“So, to me, lossless audio retains the purist audio value of that piece of music,” Benante continues. “The file size, of course, is higher because you’re not shrinking it down that much, you’re keeping it as pure to the sound that you originally made. So, if I’m going to do anything, I’m going to do it that way, at a higher bit rate because I want to hear the music the way it was intended to be heard. I know that some streaming sites are streaming at a higher level which is great.”
Experimental rock act Puscifer, who just unveiled a new single, “Apocalyptical”, have albums on Tidal in lossless format. Mat Mitchell, one of the core members of Puscifer along with Maynard James Keenan (Tool) and Carina Round, tells us, “There’s a clarity and depth that gets clouded when fidelity is compromised. Lossless sounds more open, clear, and less fatiguing to the listener.”
Mitchell adds, “Imagine a window, dirty or clean you can still see thru it, but everything is more crisp and vibrant when the glass is clean. For me lossless audio feels the same way.”
Modern speakers and headphones have become economical enough that massive hi-fi stereos are no longer necessary to reap the rewards of lossless audio. TIDAL states that only “a phone or computer and headphones” are needed to experience its Hi-Fi benefits. For those who do have formidable hi-fi gear, the service has been integrated into many home audio devices, from top-of-the-line equipment to prevalent network casters such as Apple Airplay and Google Chromecast. Or, if you’re old school, you can download TIDAL Masters straight to your phone for offline listening, plug it into a quarter-inch AUX cable, and pretend you have a walkman loaded with the highest quality digital audio accessible on the consumer market. Even on Airpods, when you go from the junk MP3 of “Walk” you ripped back in 2006 from your friend’s CD-R to the Master file on TIDAL, you’ll know the difference. First of all, you’ll hear Rex Brown’s fiery bass work (bassists always take the biggest hit from MP3 compression, as the sub low-end is often carved out). Then you’ll realize that metal was meant to be heard loud, unimpeded, and as true-to-life as possible.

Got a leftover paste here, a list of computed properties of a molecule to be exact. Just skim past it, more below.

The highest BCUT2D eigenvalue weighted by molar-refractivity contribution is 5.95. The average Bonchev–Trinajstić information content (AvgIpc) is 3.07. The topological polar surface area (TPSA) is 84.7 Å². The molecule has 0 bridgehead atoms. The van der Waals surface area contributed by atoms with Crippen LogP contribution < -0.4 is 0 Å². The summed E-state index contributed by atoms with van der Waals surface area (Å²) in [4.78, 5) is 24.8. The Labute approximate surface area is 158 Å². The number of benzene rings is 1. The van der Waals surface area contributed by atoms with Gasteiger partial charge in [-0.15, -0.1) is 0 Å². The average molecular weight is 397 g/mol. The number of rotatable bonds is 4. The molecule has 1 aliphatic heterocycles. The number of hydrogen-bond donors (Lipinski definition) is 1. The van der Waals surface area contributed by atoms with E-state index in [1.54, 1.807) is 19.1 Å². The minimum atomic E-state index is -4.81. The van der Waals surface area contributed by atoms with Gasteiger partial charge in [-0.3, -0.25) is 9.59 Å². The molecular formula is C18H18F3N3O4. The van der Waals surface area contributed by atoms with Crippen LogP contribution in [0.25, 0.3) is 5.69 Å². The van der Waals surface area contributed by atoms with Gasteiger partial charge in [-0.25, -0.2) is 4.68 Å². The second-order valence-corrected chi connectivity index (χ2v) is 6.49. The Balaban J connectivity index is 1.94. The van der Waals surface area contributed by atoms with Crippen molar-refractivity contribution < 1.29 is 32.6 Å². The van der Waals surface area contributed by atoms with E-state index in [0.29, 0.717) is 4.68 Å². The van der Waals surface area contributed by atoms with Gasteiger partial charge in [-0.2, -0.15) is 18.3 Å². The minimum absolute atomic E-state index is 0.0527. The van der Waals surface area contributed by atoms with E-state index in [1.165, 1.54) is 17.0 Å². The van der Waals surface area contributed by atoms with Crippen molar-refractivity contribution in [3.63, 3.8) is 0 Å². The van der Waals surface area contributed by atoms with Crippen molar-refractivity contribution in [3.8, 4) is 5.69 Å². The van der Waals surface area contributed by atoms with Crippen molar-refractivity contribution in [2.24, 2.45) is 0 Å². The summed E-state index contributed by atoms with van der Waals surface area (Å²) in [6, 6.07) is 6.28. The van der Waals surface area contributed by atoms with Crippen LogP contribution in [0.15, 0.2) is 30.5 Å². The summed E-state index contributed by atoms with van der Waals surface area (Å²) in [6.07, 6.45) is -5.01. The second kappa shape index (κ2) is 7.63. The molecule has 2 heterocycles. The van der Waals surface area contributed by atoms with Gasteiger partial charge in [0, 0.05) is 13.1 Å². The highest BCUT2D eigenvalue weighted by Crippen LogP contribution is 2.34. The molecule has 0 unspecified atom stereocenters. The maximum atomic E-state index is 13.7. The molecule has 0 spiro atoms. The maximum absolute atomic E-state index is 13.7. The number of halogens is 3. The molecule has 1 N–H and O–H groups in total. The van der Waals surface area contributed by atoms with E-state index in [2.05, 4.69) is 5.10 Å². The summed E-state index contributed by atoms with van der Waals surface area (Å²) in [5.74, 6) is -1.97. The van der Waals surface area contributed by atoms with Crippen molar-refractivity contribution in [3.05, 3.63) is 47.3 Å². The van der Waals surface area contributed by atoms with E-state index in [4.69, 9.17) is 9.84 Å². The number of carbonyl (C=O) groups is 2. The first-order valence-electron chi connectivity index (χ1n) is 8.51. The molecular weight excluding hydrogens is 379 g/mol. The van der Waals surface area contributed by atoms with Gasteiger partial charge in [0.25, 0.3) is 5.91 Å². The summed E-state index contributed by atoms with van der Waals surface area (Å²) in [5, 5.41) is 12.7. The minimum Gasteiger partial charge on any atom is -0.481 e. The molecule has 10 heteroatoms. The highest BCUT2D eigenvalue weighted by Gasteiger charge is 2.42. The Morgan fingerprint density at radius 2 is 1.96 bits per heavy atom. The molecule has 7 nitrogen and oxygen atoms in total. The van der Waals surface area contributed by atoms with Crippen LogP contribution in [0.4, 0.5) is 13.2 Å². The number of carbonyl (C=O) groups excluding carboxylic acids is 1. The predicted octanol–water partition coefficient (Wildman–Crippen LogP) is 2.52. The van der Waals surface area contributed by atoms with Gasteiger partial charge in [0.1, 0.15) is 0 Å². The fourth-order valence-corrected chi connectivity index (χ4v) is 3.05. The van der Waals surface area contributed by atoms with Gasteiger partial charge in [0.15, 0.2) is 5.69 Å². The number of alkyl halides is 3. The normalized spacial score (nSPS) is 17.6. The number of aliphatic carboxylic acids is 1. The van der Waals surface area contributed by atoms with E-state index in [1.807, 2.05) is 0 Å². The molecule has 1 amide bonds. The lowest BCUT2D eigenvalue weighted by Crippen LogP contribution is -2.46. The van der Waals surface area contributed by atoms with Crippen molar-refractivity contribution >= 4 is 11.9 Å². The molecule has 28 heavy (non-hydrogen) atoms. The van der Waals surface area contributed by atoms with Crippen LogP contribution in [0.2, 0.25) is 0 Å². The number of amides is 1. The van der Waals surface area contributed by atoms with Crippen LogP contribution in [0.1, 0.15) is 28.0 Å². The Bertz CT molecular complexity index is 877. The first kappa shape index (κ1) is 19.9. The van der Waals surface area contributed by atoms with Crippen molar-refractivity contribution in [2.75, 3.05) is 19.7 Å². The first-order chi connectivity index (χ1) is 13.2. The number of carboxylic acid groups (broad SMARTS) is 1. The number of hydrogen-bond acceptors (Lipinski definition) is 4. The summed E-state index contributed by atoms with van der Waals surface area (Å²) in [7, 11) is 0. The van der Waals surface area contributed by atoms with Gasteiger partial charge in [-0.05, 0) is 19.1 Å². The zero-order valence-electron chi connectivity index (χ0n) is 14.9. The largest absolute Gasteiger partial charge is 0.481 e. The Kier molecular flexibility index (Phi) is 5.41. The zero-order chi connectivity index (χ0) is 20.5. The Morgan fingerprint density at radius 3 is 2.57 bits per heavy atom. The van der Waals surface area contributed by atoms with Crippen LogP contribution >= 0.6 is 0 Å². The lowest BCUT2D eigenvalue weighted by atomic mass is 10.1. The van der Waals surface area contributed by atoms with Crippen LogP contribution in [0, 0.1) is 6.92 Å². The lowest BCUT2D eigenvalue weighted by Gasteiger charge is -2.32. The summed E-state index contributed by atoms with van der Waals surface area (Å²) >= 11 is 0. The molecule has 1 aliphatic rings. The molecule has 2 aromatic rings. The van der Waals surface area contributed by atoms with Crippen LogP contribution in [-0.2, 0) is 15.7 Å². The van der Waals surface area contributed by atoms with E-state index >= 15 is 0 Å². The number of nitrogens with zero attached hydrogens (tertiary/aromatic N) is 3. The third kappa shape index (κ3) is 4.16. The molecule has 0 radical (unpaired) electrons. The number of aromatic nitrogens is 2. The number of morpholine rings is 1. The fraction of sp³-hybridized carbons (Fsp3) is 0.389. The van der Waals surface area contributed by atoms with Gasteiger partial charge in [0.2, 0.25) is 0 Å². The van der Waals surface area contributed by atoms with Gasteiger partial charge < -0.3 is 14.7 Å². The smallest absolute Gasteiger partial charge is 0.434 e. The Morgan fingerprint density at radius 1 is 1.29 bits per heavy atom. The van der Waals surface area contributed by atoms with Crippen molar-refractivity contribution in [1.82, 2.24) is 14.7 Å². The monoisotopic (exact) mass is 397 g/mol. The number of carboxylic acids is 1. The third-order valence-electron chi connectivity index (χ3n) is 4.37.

“To me, listening to music is like looking at a piece of art,” adds Benante, who recently prepped a remastered 30th anniversary edition of Anthrax’s Persistence of Time for release this summer. “If you see a photo of a painting in a magazine, you think, ‘OK, yeah, that’s nice,’ but if you go and see that piece of art in a museum or an art gallery, the way the artist intended for it to be viewed, it’s an entirely different experience.”
TIDAL is the closest thing we have to that audio museum concept. Sound quality isn’t just about subscription plans, it’s about hearing what actually went down in the studio. It’s about hearing the creak of the fingers on the fretboard, the full gutturals of the scream. It’s about preserving the absolute closest representation of what the artists heard when they actually made the recordings. Fortunately, there’s a finally a streaming platform for those who want to hear.
Right now, TIDAL is offering a free 60-day HiFi trial subscription to new users, allowing the ability to stream over 60 million losslessly compressed tracks.